Brian D. Ellison, Executive Director of the Presbyterian Covenant Network, in his sermon, Marriage Matters ... Why?, at the Network's “Marriage Matters Conference” uses as his text, 1 Corinthians 7-11, 25-38. Ellison uses Scripture in a totally unacceptable way as he make his case for same sex marriage. He first caricatures the author and then the text. He then lifts up one truth about the text; the only part which post-modern progressives would find acceptable. Ellison then uses the text, not as the word of God but as a model of how to deal with new ideas arising in a culture. And finally he pulls out a reason for same gender marriage that has no connection to Scripture or confession.
Rather sarcastically, calling Paul a romantic, and then putting several verses into bumper sticker type phrases, Ellison subjects the word to himself rather than subjecting himself to the word. He then pulls out the one thing he and his listeners can bear to hear. That is, Paul's egalitarianism in his words about marriage. Ellison does not elaborate but I will.
Neither the wife nor the husband are to deprive the other of sex which scripture considers an honorable part of marriage. Both husbands and wives must understand that through their faith and commitment to their marriage, their unbelieving spouse may come to know Christ. Both husband and wife will experience the tension that occurs between pleasing their spouse and pleasing the Lord.
Next Ellison uses the text as a model for how the church in the 21st century should carve out new ethics to meet a new cultural viewpoint. Ellison states:
“And it might also be easy to let our views on same-sex marriage overpower our honest reading of this text and the context it addressed: Opponents citing these gender-specific words as though Paul were writing a position paper for a 21st-century debate, have missed the mark. But so, too, have supporters who in laughing off the apostle as hopelessly out of touch with reality might forget that the faith community of Corinth—like another faith community we know—was one where sexual ethics and family arrangements were but one battleground in a rapidly evolving new world, where the church had no choice but to make up its answers on the fly because the questions were changing so fast. (italics mine)
Biblical authority, for Ellison, resides only in modeling not in the commandment of the word. God's commands in this particular chapter, when speaking of marriage, always emphasis the husband and the wife. These are not generalized statements that allow 'same sex couple' to be substituted for husband and wife. And in fact, although there was same sex marriage in the ancient world, God's word does not recognize such coupling as marriage but rather as sin. Therefore, as a matter of obedience to God's word one cannot define husband and wife in any other way than as man and woman.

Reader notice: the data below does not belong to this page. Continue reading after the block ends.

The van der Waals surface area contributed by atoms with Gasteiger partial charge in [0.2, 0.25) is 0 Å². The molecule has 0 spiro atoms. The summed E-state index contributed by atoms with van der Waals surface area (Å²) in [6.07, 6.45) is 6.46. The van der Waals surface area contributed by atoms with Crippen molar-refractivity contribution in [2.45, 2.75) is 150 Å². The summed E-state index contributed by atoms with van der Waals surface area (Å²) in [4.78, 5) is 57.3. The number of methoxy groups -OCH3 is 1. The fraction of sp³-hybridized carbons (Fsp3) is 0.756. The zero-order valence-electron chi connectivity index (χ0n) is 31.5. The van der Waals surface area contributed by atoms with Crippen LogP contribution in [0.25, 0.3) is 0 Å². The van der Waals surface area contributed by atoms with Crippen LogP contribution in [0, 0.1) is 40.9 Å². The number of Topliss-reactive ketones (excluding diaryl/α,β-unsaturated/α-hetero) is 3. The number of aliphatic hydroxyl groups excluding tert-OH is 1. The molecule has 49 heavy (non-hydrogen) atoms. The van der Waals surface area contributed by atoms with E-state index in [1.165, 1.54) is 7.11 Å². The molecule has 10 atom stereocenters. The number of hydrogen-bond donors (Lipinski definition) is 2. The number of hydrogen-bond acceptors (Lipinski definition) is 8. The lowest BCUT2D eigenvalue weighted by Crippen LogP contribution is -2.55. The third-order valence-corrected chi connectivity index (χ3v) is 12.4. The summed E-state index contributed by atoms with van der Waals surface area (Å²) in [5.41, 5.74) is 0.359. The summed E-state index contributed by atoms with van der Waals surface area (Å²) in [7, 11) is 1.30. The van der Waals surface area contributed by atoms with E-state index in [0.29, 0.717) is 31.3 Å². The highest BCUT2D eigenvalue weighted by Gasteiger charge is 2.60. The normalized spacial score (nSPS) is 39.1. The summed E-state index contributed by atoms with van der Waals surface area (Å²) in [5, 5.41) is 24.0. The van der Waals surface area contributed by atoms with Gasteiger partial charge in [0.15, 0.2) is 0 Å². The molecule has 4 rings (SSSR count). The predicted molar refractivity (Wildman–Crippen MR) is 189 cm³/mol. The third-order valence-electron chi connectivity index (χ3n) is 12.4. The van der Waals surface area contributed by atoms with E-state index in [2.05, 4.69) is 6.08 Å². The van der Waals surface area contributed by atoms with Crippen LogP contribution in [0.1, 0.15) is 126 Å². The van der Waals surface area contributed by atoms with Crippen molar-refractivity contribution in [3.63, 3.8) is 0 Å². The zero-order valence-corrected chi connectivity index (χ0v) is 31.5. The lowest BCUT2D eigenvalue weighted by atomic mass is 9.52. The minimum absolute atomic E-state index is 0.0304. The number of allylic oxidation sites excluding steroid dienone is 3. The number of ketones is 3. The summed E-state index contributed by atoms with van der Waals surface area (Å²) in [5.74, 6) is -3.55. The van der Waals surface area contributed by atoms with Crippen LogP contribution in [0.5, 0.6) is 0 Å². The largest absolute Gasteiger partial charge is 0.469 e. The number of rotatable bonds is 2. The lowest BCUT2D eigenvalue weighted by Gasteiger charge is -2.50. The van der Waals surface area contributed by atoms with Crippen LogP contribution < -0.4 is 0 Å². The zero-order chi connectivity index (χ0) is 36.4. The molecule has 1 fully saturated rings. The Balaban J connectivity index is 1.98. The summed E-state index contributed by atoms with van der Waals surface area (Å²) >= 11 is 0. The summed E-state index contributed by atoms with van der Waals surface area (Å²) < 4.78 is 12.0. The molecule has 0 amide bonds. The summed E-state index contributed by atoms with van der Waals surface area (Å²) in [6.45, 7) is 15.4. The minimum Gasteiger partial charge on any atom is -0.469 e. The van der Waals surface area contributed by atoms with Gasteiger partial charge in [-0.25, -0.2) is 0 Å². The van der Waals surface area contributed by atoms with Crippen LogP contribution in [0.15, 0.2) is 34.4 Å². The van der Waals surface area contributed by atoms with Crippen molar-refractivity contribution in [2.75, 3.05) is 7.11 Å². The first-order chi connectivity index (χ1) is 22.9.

Finally Ellison sees the main reason for marriage (or singleness) or same gender coupling to be a means to glorify God. Referencing The Westminster Shorter Catechism, He writes:
"Sisters and brothers, why does marriage matter? What is marriage for? There can be but one answer: To glorify God.But the question must be asked, “How can disobedience to God's word glorify God?” In the case of same gender sex, only the repentance of the sinner and the forgiveness of God will glorify God. Ellison has so ignored the biblical text that he finds it easy to simply slip any progressive viewpoint into the wording whether it is there or not. He cares so little for the integrity of the text that his sermon has no integrity.
The reason we marry is to glorify God. And that may also be the reason we don’t.
The reason we open the doors of marriage to all to enjoy its blessings is to glorify God, not daring to keep any away from what God might do—will do. (italics author's)"
Still, how is the text used with integrity? First one understands the importance of marriage as it is explained here. Leon Morris in his Tyndale Commentary on I Corinthians stresses that Paul is not giving recommendations but rather a commandment. And the text definitely speaks not only to Paul's 1st century audience but also to us in the 21st century as we face so much temptation:
"The general rule is that people should be married and the expressions his own wife and her own husband point to monogamy. Paul is agreeing that celibacy is good, but he is also pointing out that temptation abounded: there is so much immorality (the word is plural, pointing to many acts.) In the face of such temptation each should be married. Should have is an imperative, a command, not a permission. There will be exceptions (v.7), but Paul leaves no doubt as to what is normal. Since fornication was so common at Corinth it was hard for the unmarried to remain chaste and hard for them to persuade others that they were, in fact, chaste." (Italics author's)Morris goes on to point out that this is not Paul's “only reason” for marriage. He is simply addressing a need as Christians live in an unregenerate immoral community. And there is absolutely nothing in the text that allows for same gender marriage which would be a part of the unregenerate community's immorality.
One can and should glorify God both in singleness and marriage, but the glorifying occurs as one is directed by the word of God to the right knowledge and relationship with God. The word of God gives humanity both the right knowledge of God and how to enjoy and glorify Him. (see the first part of the Shorter Catechism-7.001 -7.003) There is no confession or biblical text that suggests that either singleness or marriage glorifies God. Rather we glorify God when we enjoy him, love him and obey him. And this is only accomplished through our Lord and Savior Jesus Christ.
Picture by David Larson